Saturday Single No. 566

One of the main currents that’s run through my adult life – and thus through this blog – is the impact of the time I spent in Fredericia, Denmark, through St. Cloud State during the 1973-74 academic year. It was, as I think I’ve said here before, the greatest formative experience in my life, a foundation for almost anything I’ve done, thought and written over the past forty-four years.

I wondered for years if my attachments to my time in Denmark and to the memory of the more than one hundred students who shared that experience were excessive, and I wondered if they were mine alone. But when I broached in late 1993 to a few of those folks that we should plan a twenty-year reunion the following summer, I learned I was not alone. Others felt the same way about the impact of those days in Denmark and in their connections to those who were there.

We are, as one of us noted in an email this week, brothers and sisters. In our day-to-day lives, we are – as is true of any large group – closer to some than to others. But when the largest of life’s sorrows come to one, all of us feel it. And this week, we grieve for the loss of one of our own.

I’ve written before about Dewey, telling of our 450-mile trek to watch the Super Bowl on television in Hanau, Germany, and remembering our pilgrimage to the headquarters of the Adidas shoe company in the small German town of Herzogenaurach. I’ve likely not noted that as we resumed our Minnesota lives and for some years after that, Dewey was one of my closest friends.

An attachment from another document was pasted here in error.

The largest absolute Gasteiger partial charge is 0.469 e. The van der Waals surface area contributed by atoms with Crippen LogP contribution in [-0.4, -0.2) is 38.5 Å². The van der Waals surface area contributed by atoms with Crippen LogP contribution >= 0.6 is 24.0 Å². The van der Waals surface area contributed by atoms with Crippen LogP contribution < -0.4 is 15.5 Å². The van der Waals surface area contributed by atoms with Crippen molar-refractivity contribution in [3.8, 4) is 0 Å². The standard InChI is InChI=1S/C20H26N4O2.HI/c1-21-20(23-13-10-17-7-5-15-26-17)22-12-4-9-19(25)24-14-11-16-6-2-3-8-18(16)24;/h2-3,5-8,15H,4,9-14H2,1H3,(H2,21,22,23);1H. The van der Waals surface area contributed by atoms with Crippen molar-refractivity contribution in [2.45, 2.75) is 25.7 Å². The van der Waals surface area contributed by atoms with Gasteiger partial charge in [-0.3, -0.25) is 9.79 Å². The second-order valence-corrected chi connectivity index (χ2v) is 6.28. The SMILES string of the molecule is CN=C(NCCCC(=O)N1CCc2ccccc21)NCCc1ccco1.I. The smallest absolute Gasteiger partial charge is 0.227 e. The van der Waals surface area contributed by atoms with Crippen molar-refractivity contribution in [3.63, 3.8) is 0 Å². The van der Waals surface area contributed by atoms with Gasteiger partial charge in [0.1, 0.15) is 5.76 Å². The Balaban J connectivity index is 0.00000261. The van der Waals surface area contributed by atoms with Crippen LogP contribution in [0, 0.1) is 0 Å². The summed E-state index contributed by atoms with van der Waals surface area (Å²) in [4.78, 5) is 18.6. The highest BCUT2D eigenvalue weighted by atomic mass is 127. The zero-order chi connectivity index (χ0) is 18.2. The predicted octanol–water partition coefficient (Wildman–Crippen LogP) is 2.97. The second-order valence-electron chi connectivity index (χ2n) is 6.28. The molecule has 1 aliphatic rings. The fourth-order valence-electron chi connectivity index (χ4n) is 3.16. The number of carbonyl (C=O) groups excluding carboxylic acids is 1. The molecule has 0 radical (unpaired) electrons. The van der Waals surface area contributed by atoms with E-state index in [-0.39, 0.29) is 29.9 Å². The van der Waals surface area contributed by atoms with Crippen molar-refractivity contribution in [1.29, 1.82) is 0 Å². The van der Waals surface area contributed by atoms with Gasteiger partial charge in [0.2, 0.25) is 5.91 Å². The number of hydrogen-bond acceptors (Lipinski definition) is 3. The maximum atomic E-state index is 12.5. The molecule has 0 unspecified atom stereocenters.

We finished college pretty much together, and he was one of two from our Denmark group to stand at my side when I married the Other Half in 1978. He was troubled but supportive when that pairing failed in 1987. When I landed a job in the Twin Cities suburb of Eden Prairie a few years later, I stopped by his office every now and then. But my life turned left in 1999, and I saw Dewey only once more, at our 2004 reunion.

Dewey was a very private man. I had no idea he was seeing anyone until I was invited to his wedding in the early 1980s. And when he began having the physical difficulties that were eventually diagnosed as ALS, he held that pretty close. He had to be persuaded by his life-long friend Cal that those who were in Denmark with him should know, and Cal passed the word on to us at a gathering a few summers ago. I emailed Dewey, and in his reply he said things weren’t too bad, a typical Dewey response. Neither of us said anything about his prognosis in the few emails we sent back and forth after that. But we knew.

The end came last Monday, November 20, and Cal emailed us all that afternoon. Emails went back and forth in the next couple days as we shared our tales of Dewey and our grief. In one of those emails, I shared a graphic I made a few years ago when a Facebook acquaintance died. I found the photo online; the text is the chorus of a lyric I wrote about thirty years ago.

Be A Candle

Do we need music today? Well, I remember visiting Dewey in the mid-1970s when he had an apartment in Minneapolis, and he introduced me to the music of Jackson Browne, for which I’ll be forever grateful. But nothing from Browne’s catalog seems to fit perfectly here, not even “For A Dancer,” Browne’s meditation on grief. So I’ll reach back forty-four years for a tune that we listened to in the lounge at our youth hostel as the end of our time together in Denmark approached.

Here’s America’s 1973 track “To Each His Own.” It’s today’s Saturday Single.

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One Response to “Saturday Single No. 566”

  1. Alison says:

    a beautiful post!

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